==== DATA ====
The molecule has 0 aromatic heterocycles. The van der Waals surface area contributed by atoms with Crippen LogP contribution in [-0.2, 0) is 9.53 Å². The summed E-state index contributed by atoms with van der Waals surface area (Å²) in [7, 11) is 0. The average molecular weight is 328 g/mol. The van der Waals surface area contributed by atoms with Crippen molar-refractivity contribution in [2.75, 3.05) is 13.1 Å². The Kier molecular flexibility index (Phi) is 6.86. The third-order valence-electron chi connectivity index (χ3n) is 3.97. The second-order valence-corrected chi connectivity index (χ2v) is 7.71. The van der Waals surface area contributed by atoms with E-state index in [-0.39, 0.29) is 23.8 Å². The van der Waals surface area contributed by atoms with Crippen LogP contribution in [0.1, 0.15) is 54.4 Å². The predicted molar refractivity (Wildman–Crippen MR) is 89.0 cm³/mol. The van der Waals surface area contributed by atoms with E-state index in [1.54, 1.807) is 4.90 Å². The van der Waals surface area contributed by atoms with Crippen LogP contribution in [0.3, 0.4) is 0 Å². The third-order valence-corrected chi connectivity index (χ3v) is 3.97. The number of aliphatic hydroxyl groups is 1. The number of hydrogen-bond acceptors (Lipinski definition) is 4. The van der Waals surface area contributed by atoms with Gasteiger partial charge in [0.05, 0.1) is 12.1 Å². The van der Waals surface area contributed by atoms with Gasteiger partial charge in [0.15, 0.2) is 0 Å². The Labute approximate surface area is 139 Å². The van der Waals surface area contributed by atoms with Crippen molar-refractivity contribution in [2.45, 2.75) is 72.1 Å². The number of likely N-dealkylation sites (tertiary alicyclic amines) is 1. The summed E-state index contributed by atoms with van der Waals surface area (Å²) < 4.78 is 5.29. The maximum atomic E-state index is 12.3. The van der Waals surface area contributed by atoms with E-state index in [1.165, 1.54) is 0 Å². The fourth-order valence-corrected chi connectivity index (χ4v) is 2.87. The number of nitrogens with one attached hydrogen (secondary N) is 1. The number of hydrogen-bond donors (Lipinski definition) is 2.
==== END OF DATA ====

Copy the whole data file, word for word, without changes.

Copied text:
The molecule has 0 aromatic heterocycles. The van der Waals surface area contributed by atoms with Crippen LogP contribution in [-0.2, 0) is 9.53 Å². The summed E-state index contributed by atoms with van der Waals surface area (Å²) in [7, 11) is 0. The average molecular weight is 328 g/mol. The van der Waals surface area contributed by atoms with Crippen molar-refractivity contribution in [2.75, 3.05) is 13.1 Å². The Kier molecular flexibility index (Phi) is 6.86. The third-order valence-electron chi connectivity index (χ3n) is 3.97. The second-order valence-corrected chi connectivity index (χ2v) is 7.71. The van der Waals surface area contributed by atoms with E-state index in [-0.39, 0.29) is 23.8 Å². The van der Waals surface area contributed by atoms with Crippen LogP contribution in [0.1, 0.15) is 54.4 Å². The predicted molar refractivity (Wildman–Crippen MR) is 89.0 cm³/mol. The van der Waals surface area contributed by atoms with E-state index in [1.54, 1.807) is 4.90 Å². The van der Waals surface area contributed by atoms with Crippen LogP contribution in [0.3, 0.4) is 0 Å². The third-order valence-corrected chi connectivity index (χ3v) is 3.97. The number of aliphatic hydroxyl groups is 1. The number of hydrogen-bond acceptors (Lipinski definition) is 4. The van der Waals surface area contributed by atoms with Gasteiger partial charge in [0.05, 0.1) is 12.1 Å². The van der Waals surface area contributed by atoms with Gasteiger partial charge in [0.15, 0.2) is 0 Å². The Labute approximate surface area is 139 Å². The van der Waals surface area contributed by atoms with Crippen molar-refractivity contribution in [2.45, 2.75) is 72.1 Å². The number of likely N-dealkylation sites (tertiary alicyclic amines) is 1. The summed E-state index contributed by atoms with van der Waals surface area (Å²) < 4.78 is 5.29. The maximum atomic E-state index is 12.3. The van der Waals surface area contributed by atoms with E-state index in [1.165, 1.54) is 0 Å². The fourth-order valence-corrected chi connectivity index (χ4v) is 2.87. The number of nitrogens with one attached hydrogen (secondary N) is 1. The number of hydrogen-bond donors (Lipinski definition) is 2.